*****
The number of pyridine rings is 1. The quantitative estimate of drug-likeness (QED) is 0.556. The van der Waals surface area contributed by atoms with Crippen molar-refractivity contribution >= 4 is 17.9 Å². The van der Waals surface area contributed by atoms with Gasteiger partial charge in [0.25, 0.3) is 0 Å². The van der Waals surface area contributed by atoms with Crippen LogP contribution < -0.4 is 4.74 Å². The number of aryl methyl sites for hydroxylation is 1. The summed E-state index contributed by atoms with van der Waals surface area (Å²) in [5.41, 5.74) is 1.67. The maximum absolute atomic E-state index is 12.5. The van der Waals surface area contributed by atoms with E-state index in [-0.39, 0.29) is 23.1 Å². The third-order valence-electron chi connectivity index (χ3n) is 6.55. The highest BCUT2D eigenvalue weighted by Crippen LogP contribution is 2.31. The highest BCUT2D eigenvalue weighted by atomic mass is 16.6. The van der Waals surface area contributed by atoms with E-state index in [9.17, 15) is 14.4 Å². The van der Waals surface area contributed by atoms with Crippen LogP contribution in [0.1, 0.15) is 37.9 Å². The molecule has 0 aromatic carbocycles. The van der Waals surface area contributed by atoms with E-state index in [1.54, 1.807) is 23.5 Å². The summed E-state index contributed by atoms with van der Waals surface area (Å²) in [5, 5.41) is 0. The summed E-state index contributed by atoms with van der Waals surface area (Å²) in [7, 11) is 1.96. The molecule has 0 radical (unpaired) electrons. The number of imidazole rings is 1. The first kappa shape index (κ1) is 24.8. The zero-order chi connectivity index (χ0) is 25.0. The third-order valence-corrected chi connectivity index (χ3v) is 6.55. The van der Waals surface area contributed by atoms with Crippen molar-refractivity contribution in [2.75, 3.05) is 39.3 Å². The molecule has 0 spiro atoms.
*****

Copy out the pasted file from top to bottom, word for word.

The number of pyridine rings is 1. The quantitative estimate of drug-likeness (QED) is 0.556. The van der Waals surface area contributed by atoms with Crippen molar-refractivity contribution >= 4 is 17.9 Å². The van der Waals surface area contributed by atoms with Gasteiger partial charge in [0.25, 0.3) is 0 Å². The van der Waals surface area contributed by atoms with Crippen LogP contribution < -0.4 is 4.74 Å². The number of aryl methyl sites for hydroxylation is 1. The summed E-state index contributed by atoms with van der Waals surface area (Å²) in [5.41, 5.74) is 1.67. The maximum absolute atomic E-state index is 12.5. The van der Waals surface area contributed by atoms with E-state index in [-0.39, 0.29) is 23.1 Å². The third-order valence-electron chi connectivity index (χ3n) is 6.55. The highest BCUT2D eigenvalue weighted by Crippen LogP contribution is 2.31. The highest BCUT2D eigenvalue weighted by atomic mass is 16.6. The van der Waals surface area contributed by atoms with E-state index in [9.17, 15) is 14.4 Å². The van der Waals surface area contributed by atoms with Crippen LogP contribution in [0.1, 0.15) is 37.9 Å². The molecule has 0 aromatic carbocycles. The van der Waals surface area contributed by atoms with E-state index in [1.54, 1.807) is 23.5 Å². The summed E-state index contributed by atoms with van der Waals surface area (Å²) in [5, 5.41) is 0. The summed E-state index contributed by atoms with van der Waals surface area (Å²) in [7, 11) is 1.96. The molecule has 0 radical (unpaired) electrons. The number of imidazole rings is 1. The first kappa shape index (κ1) is 24.8. The zero-order chi connectivity index (χ0) is 25.0. The third-order valence-corrected chi connectivity index (χ3v) is 6.55. The van der Waals surface area contributed by atoms with Crippen molar-refractivity contribution in [2.75, 3.05) is 39.3 Å². The molecule has 0 spiro atoms.